Welcome to the 'New Somerset and Dorset Railway'

The original Somerset and Dorset Railway closed very controversially in 1966. It is time that decision, made in a very different world, was reversed. We now have many councillors, MPs, businesses and individuals living along the line supporting us. Even the Ministry of Transport supports our general aim. The New S&D was formed in 2009 with the aim of rebuilding as much of the route as possible, at the very least the main line from Bath (Britain's only World Heritage City) to Bournemouth (our premier seaside resort); as well as the branches to Wells, Glastonbury and Wimborne. We will achieve this through a mix of lobbying, trackbed purchase and restoration of sections of the route as they become economically viable. With Climate Change, road congestion, capacity constraints on the railways and now Peak Oil firmly on the agenda we are pushing against an open door. We already own Midford just south of Bath, and are restoring Spetisbury under license from DCC, but this is just the start. There are other established groups restoring stations and line at Midsomer Norton and Shillingstone, and the fabulous narrow gauge line near Templevcombe, the Gartell Railway.

There are now FIVE sites being actively restored on the S&D and this blog will follow what goes on at all of them!
Midford - Midsomer Norton - Gartell - Shillingstone - Spetisbury

Our Aim:

Our aim is to use a mix of lobbying, strategic track-bed purchase, fundraising and encouragement and support of groups already preserving sections of the route, as well as working with local and national government, local people, countryside groups and railway enthusiasts (of all types!) To restore sections of the route as they become viable.
Whilst the New S&D will primarily be a modern passenger and freight railway offering state of the art trains and services, we will also restore the infrastructure to the highest standards and encourage steam working and steam specials over all sections of the route, as well as work very closely with existing heritage lines established on the route.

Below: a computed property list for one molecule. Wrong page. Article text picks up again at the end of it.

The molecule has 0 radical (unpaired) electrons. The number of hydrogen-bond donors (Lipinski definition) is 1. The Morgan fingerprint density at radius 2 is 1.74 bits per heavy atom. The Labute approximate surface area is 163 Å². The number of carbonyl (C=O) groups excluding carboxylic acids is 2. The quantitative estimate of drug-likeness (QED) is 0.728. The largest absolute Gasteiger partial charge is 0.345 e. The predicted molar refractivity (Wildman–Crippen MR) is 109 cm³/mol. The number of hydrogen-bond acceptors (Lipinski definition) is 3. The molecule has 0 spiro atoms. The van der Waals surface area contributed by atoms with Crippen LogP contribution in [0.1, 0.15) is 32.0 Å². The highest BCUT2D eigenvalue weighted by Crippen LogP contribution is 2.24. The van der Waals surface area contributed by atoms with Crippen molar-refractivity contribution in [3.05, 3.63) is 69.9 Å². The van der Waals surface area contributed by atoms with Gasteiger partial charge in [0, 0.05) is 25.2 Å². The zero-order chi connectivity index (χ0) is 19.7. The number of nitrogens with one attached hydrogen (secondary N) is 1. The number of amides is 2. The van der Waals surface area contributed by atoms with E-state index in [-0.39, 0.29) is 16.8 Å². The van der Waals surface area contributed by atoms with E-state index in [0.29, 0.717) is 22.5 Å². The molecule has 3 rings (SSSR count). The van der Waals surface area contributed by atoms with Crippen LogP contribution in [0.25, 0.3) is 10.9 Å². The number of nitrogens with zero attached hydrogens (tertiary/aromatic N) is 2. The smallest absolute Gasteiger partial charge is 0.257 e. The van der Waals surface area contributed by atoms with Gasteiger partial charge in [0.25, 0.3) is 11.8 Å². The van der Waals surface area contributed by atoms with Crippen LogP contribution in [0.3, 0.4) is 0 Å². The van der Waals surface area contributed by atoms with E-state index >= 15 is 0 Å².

This blog contains my personal views. Anything said here does not necessarily represent the aims or views of any of the groups currently restoring, preserving or operating trains over the Somerset and Dorset Railway!

Friday, September 02, 2011

responsibility - and opportunity

The phone calls started a while ago. Normally from solicitors, but today from a  prospective buyer ...

They are always along the lines of 'I am thinking of buying a house in (S&D former station name). What are your plans and how long before trains are running?'

If nothing else it shows that people are beginning to take us seriously, and that the idea that the line will return is now becoming firmly fixed in the minds of at least some people.

And it's a difficult thing to answer. We have no plans or timescales for reinstatement, only a vague idea, because everything is basically in the hands of future events.

I do always stress that, even today when there are still alternatives, houses near stations always sell for more than those at a distance. So a railway station nearby is already a huge selling point.

Today's caller was more worried about heavy freights thundering past at the bottom of his garden. Of course eventually that will happen, but it may be decades yet.

I tried to explain that as the roads vanish he'll need the trains as much as anyone, he seemed to think he was somehow unique and would not need them!

I added that the track may not be back for ten or even twenty years, which seemed to please him, but will it really take that long? I'm beginning to wonder.

People are making life changing decsions around the future existence of the S&D. Surely that will convince even the doubters and dinosaurs that we are, to quite Take That, back for good ...
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1 comment:

Brian said...

Meanwhile, the minds of local politicians remain stuck firmly in the groove of bus and lanes for bus.....which they style as "rapid transit".

'Hare-brained bendy bus' - full story here:


BBC News 2 September 2011

An idea to increase business rates to pay for bendy bus routes in Bristol has been described as "barking mad".

Bristol City Council needs to raise £37m to contribute towards a £150m project for the rapid transit scheme.

But Guy Kingston from the Federation of Small Businesses said raising business rates or an alternative scheme for a workplace parking levy was "terrible".

I make no nitpicking commentary, merely draw attention to this item.